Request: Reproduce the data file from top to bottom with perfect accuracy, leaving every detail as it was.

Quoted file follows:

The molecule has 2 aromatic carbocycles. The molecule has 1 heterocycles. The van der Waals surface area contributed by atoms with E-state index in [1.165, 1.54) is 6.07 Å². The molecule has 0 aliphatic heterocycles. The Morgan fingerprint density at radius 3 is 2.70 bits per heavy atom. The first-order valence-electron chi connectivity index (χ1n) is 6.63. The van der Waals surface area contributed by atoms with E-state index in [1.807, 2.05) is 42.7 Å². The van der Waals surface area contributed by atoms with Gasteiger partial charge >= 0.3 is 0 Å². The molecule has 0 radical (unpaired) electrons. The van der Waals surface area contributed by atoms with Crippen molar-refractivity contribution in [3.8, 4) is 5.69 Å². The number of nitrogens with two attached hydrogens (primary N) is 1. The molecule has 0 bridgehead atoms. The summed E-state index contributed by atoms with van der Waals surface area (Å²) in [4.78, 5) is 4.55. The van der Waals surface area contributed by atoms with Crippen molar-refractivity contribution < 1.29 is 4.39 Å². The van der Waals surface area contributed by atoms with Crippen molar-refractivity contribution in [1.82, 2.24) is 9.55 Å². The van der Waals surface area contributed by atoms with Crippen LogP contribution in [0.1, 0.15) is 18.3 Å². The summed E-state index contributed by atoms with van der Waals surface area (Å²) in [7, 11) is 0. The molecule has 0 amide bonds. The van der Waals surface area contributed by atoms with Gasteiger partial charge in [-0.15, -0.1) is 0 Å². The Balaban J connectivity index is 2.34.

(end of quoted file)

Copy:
The molecule has 2 aromatic carbocycles. The molecule has 1 heterocycles. The van der Waals surface area contributed by atoms with E-state index in [1.165, 1.54) is 6.07 Å². The molecule has 0 aliphatic heterocycles. The Morgan fingerprint density at radius 3 is 2.70 bits per heavy atom. The first-order valence-electron chi connectivity index (χ1n) is 6.63. The van der Waals surface area contributed by atoms with E-state index in [1.807, 2.05) is 42.7 Å². The van der Waals surface area contributed by atoms with Gasteiger partial charge >= 0.3 is 0 Å². The molecule has 0 radical (unpaired) electrons. The van der Waals surface area contributed by atoms with Crippen molar-refractivity contribution in [3.8, 4) is 5.69 Å². The number of nitrogens with two attached hydrogens (primary N) is 1. The molecule has 0 bridgehead atoms. The summed E-state index contributed by atoms with van der Waals surface area (Å²) in [4.78, 5) is 4.55. The van der Waals surface area contributed by atoms with Crippen molar-refractivity contribution < 1.29 is 4.39 Å². The van der Waals surface area contributed by atoms with Crippen molar-refractivity contribution in [1.82, 2.24) is 9.55 Å². The van der Waals surface area contributed by atoms with Crippen LogP contribution in [0.1, 0.15) is 18.3 Å². The summed E-state index contributed by atoms with van der Waals surface area (Å²) in [7, 11) is 0. The molecule has 0 amide bonds. The van der Waals surface area contributed by atoms with Gasteiger partial charge in [-0.15, -0.1) is 0 Å². The Balaban J connectivity index is 2.34.